Also, the problem with 24 hour operation is it means two shifts, and normally this doesn't mean splitting the staff in half across two shifts, it normally means needing an extra 20% staff too.

In summer when we're onto the <60 year olds and probably have more established supply, then yeah, do it, if we can get the staff. But after we get through the most "at risk" groups it would be more beneficial to change the testing centres to drive in/ walk in vaccination centres, based on appointment. Drive up in a car with a passenger, wind the passenger window down, get jabbed, drive the passenger off. If they have a problem, drop them back off.

To be honest if they had a waiver online and you could fill in your address, I would let them post me it and inject it myself, and I expect millions would do the same. There's enough competent people to do online training, take a mini test and inject themselves, the benefit easily outweighs the risk.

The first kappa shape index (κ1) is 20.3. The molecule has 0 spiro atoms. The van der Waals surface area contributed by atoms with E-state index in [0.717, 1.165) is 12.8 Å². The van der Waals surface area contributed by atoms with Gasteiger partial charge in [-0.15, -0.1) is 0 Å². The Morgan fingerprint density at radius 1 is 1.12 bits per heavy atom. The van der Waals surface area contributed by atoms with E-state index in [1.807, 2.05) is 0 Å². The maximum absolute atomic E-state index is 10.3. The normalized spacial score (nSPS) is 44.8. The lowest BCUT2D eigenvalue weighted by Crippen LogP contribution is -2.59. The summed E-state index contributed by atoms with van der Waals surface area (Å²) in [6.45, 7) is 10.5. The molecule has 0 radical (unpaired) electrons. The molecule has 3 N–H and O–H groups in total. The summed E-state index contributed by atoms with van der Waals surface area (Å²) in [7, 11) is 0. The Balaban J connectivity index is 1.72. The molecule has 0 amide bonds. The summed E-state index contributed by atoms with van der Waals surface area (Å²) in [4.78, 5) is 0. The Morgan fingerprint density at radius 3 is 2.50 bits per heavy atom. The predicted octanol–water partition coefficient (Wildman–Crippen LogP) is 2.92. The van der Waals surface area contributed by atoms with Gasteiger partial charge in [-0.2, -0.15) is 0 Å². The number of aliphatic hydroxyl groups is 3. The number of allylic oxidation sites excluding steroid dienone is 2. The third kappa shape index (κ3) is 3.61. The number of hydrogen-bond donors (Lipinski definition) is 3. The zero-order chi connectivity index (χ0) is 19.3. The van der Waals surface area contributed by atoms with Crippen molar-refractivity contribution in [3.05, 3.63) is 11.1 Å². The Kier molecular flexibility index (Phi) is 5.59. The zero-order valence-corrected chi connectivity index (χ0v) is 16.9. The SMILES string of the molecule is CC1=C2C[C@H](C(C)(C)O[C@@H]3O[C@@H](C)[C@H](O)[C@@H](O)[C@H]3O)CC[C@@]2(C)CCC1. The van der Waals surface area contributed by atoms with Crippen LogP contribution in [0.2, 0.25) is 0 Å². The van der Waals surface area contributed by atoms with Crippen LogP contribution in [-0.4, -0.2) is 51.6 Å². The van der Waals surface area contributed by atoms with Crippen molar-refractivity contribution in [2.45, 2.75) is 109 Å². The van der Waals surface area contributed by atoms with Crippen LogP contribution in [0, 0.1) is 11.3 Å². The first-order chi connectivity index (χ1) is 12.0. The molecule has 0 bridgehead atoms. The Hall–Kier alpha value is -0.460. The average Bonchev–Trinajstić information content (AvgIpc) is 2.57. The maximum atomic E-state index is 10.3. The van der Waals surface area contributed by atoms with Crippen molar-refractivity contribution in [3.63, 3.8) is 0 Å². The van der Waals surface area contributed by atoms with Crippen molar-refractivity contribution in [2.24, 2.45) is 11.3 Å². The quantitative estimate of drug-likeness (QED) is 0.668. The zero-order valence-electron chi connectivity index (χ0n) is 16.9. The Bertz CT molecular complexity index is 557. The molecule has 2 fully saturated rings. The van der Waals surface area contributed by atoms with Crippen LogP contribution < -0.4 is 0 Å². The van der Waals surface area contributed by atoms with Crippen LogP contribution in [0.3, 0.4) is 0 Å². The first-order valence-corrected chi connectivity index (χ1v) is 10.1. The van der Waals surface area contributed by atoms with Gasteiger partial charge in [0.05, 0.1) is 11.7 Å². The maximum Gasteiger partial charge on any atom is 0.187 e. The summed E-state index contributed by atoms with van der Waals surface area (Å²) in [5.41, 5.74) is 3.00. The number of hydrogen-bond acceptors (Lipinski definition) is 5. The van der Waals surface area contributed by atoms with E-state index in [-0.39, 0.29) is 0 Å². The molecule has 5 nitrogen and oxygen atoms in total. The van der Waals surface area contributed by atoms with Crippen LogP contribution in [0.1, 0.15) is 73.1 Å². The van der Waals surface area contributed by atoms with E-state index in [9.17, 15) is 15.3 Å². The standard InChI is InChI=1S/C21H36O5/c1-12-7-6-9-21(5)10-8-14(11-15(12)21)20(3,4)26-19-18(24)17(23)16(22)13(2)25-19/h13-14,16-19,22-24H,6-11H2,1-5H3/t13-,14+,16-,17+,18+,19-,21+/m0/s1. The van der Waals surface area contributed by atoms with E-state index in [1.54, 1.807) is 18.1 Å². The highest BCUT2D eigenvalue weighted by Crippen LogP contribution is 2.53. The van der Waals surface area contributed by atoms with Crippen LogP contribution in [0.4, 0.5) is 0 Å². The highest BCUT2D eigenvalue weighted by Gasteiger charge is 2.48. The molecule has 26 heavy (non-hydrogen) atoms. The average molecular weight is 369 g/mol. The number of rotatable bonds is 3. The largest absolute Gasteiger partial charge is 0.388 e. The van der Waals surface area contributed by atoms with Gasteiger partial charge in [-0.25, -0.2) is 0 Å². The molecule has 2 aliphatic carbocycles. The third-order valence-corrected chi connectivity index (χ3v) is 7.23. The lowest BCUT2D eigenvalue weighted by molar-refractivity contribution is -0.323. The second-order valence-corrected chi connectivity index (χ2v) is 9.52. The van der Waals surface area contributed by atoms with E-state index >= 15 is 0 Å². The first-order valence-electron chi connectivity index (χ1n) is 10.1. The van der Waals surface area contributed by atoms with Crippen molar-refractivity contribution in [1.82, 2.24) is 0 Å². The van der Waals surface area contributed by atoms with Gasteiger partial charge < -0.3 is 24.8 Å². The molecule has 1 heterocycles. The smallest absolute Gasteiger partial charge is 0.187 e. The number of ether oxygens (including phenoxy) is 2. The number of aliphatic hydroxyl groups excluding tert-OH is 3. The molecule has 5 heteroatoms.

asredastheycome

Well-known member
I was thinking today. A lot of companies have medics and medical staff on their payrolls. It would make sense that they could possible help out by vaccinating members of their workforce.

Another thing I noticed today. At the new mass vaccination centre in Newcastle there was a lot of what looked like ambulance workers/paramedics in the queue. You would have thought that they would have been jabbed at the hospital rather than have to go into Newcastle and waste time.

I see Newcastle had 7 teams going out to homes and they have vaccinated 50 care homes this week. Well done to them, good organisation.
 

kuepper

Well-known member
I don't feel comfortable about how you can more or less overnight train 37000 volunteers to inject ppl, accident waiting to happen surely
 

Muttley

Well-known member